Insects can be divided into two groups, historically treated as subclasses: Apterygota (wingless) and Pterygota (winged). The Apterygota consists of two primitively wingless orders - Archaeognatha (bristletails) and Thysanura (silverfish). Archaeognatha makes up the Monocondylia (based on mandibular morphology) while Thysanura and Pterygota are grouped together as Dicondylia. It is possible that the Thysanura itself is not monophyletic, with the family Lepidotrichidae a sister group to the Dicondylia (Pterygota + the remaining Thysanura).
Paleoptera and Neoptera are the winged orders of insects, separated by the presence of sclerites and musculature that allow for folding of the wings flat over the abdomen in the latter group. Neoptera can further be divided into hemimetabolous (Polyneoptera & Paraneoptera) and Holometabolous groups. It has proven particularly difficult to elucidate interordinal relationships within Polyneoptera. Phasmatodea and Embiidina have been suggested to form Eukinolabia. Mantodea, Blattodea & Isoptera are thought to form a monophyletic group termed Dictyoptera. Paraneoptera has turned out to be more closely related to Endopterygota than to the rest of the Exopterygota. The recent molecular finding that the traditional louse orders Mallophaga and Anoplura are derived from within Psocoptera has led to the new taxon Psocodea.
It is quite likely that Exopterygota is paraphyletic in regards to Endopterygota. Contentious matters include Strepsiptera and Diptera grouped together as Halteria based on a reduction of one of the wing pairs - a position not well-supported in the entomological community. The Neuropterida are often "lumped" or "split" on the whims of the taxonomist. Fleas are now thought to be closely related to boreid mecopterans. Many questions remain to be answered when it comes to basal relationships amongst endopterygote orders, particularly Hymenoptera.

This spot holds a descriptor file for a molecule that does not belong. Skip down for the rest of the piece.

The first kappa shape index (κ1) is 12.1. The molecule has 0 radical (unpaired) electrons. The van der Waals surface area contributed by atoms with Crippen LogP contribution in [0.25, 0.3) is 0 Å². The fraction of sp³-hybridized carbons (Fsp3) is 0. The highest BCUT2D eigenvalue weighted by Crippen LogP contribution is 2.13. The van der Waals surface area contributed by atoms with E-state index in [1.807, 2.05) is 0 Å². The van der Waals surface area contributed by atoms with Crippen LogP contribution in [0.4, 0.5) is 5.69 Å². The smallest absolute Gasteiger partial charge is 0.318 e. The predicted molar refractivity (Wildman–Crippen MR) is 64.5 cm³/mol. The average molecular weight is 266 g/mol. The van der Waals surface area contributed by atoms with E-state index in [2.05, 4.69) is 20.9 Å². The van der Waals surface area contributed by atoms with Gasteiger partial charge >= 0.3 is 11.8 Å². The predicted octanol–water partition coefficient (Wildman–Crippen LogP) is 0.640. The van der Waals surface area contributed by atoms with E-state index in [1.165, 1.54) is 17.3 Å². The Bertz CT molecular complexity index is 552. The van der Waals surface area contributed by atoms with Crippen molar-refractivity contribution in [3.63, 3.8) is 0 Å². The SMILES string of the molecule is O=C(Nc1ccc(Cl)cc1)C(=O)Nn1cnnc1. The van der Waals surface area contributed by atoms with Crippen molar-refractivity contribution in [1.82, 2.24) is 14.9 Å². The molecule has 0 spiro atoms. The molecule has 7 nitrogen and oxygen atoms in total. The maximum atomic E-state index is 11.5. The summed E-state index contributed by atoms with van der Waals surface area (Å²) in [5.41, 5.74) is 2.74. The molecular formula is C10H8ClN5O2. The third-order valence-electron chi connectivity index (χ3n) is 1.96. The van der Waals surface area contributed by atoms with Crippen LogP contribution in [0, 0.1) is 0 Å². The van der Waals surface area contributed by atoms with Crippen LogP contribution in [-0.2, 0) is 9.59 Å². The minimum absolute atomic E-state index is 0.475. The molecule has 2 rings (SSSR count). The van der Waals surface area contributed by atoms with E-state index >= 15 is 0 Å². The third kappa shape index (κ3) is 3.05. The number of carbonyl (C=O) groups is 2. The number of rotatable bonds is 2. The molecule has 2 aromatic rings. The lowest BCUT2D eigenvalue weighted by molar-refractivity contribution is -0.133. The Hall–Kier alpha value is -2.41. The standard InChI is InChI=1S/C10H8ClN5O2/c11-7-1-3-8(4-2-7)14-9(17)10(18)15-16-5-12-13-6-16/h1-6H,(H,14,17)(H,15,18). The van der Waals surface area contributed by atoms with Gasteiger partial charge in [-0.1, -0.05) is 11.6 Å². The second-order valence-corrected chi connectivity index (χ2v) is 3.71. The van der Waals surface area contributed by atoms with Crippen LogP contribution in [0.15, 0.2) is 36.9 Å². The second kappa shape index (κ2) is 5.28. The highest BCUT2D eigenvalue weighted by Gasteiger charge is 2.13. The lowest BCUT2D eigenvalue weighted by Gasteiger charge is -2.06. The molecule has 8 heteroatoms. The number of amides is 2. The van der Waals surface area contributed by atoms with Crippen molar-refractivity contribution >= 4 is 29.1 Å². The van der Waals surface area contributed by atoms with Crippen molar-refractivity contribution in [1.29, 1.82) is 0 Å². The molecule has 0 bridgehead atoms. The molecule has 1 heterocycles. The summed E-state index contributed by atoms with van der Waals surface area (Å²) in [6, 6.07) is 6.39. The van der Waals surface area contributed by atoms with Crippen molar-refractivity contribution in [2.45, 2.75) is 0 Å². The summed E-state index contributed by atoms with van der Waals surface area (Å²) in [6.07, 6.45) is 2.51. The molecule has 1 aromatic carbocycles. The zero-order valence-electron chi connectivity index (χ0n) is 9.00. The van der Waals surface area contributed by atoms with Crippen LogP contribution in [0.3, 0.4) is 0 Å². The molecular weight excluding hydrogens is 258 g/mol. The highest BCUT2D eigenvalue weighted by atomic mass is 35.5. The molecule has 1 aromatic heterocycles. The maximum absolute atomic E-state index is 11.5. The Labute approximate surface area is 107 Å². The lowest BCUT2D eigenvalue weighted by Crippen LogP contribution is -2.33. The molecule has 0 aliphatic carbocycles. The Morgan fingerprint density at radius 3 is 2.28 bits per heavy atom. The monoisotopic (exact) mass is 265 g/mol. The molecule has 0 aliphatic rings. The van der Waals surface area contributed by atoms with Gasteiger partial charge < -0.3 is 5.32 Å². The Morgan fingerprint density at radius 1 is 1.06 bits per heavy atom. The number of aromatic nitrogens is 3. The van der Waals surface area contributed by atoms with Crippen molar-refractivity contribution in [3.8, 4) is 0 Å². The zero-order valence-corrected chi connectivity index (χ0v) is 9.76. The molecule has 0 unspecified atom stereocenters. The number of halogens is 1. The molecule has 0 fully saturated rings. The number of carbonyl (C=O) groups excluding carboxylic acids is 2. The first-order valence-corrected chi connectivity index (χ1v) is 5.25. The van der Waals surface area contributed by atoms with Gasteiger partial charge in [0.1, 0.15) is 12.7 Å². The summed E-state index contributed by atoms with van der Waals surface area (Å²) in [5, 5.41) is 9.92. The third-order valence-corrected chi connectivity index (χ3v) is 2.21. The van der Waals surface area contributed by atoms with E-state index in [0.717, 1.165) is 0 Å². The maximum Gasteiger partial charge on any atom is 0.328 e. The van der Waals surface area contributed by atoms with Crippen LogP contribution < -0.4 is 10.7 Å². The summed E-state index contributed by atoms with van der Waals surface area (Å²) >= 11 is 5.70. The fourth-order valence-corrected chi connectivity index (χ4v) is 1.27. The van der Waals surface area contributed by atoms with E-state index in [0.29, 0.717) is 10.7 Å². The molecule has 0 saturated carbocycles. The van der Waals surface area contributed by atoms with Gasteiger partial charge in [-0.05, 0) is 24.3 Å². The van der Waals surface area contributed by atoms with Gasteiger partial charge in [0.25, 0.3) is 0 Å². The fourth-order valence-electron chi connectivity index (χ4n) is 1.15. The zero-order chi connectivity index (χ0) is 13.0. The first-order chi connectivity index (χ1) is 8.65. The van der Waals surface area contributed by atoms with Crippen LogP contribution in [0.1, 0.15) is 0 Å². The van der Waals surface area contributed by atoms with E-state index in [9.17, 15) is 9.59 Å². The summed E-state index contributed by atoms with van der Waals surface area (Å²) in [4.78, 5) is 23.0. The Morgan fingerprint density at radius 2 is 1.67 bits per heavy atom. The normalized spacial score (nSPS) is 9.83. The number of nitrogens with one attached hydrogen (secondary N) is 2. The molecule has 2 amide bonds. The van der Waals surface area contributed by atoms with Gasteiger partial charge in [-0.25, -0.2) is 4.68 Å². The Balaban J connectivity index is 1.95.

Many insects are considered pests by humans. Insects commonly regarded as pests include those that are parasitic (mosquitoes, lice, bed bugs), transmit diseases (mosquitoes, flies), damage structures (termites), or destroy agricultural goods (locusts, weevils). Many entomologists are involved in various forms of pest control, often using insecticides, but more and more relying on methods of biocontrol.
Although pest insects attract the most attention, many insects are beneficial to the environment and to humans. Some pollinate flowering plants (for example wasps, bees, butterflies, ants). Pollination is a trade between plants that need to reproduce, and pollinators that receive rewards of nectar and pollen. A serious environmental problem today is the decline of populations of pollinator insects, and a number of species of insects are now cultured primarily for pollination management in order to have sufficient pollinators in the field, orchard or greenhouse at bloom time.